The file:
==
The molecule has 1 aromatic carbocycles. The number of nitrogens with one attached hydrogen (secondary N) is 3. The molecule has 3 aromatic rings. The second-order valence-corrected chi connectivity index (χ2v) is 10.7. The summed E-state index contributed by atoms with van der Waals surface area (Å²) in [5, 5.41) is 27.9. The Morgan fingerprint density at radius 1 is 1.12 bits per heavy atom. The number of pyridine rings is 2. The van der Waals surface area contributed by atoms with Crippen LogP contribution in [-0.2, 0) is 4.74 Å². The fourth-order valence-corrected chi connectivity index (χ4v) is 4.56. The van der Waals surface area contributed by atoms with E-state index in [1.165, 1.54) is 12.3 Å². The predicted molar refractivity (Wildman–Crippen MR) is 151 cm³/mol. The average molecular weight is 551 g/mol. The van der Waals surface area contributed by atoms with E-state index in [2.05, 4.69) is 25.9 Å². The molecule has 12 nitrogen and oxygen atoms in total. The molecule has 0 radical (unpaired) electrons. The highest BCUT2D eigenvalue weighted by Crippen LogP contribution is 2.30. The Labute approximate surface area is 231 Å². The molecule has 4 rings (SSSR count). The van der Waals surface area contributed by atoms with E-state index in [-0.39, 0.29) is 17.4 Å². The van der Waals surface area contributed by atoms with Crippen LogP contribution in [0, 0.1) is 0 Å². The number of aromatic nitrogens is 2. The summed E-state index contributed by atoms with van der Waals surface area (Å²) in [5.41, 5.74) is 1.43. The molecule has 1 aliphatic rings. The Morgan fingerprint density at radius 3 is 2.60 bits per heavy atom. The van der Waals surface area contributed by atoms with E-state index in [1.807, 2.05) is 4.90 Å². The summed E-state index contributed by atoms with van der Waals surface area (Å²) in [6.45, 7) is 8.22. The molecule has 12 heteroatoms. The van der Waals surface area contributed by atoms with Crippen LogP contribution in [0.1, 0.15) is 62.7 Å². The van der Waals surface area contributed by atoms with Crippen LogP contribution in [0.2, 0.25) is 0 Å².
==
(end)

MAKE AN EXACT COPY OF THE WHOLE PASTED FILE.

The molecule has 1 aromatic carbocycles. The number of nitrogens with one attached hydrogen (secondary N) is 3. The molecule has 3 aromatic rings. The second-order valence-corrected chi connectivity index (χ2v) is 10.7. The summed E-state index contributed by atoms with van der Waals surface area (Å²) in [5, 5.41) is 27.9. The Morgan fingerprint density at radius 1 is 1.12 bits per heavy atom. The number of pyridine rings is 2. The van der Waals surface area contributed by atoms with Crippen LogP contribution in [-0.2, 0) is 4.74 Å². The fourth-order valence-corrected chi connectivity index (χ4v) is 4.56. The van der Waals surface area contributed by atoms with E-state index in [1.165, 1.54) is 12.3 Å². The predicted molar refractivity (Wildman–Crippen MR) is 151 cm³/mol. The average molecular weight is 551 g/mol. The van der Waals surface area contributed by atoms with E-state index in [2.05, 4.69) is 25.9 Å². The molecule has 12 nitrogen and oxygen atoms in total. The molecule has 0 radical (unpaired) electrons. The highest BCUT2D eigenvalue weighted by Crippen LogP contribution is 2.30. The Labute approximate surface area is 231 Å². The molecule has 4 rings (SSSR count). The van der Waals surface area contributed by atoms with E-state index in [-0.39, 0.29) is 17.4 Å². The van der Waals surface area contributed by atoms with Crippen LogP contribution in [0, 0.1) is 0 Å². The number of aromatic nitrogens is 2. The summed E-state index contributed by atoms with van der Waals surface area (Å²) in [5.41, 5.74) is 1.43. The molecule has 1 aliphatic rings. The Morgan fingerprint density at radius 3 is 2.60 bits per heavy atom. The van der Waals surface area contributed by atoms with E-state index in [1.807, 2.05) is 4.90 Å². The summed E-state index contributed by atoms with van der Waals surface area (Å²) in [6.45, 7) is 8.22. The molecule has 12 heteroatoms. The van der Waals surface area contributed by atoms with Crippen LogP contribution in [0.1, 0.15) is 62.7 Å². The van der Waals surface area contributed by atoms with Crippen LogP contribution in [0.2, 0.25) is 0 Å².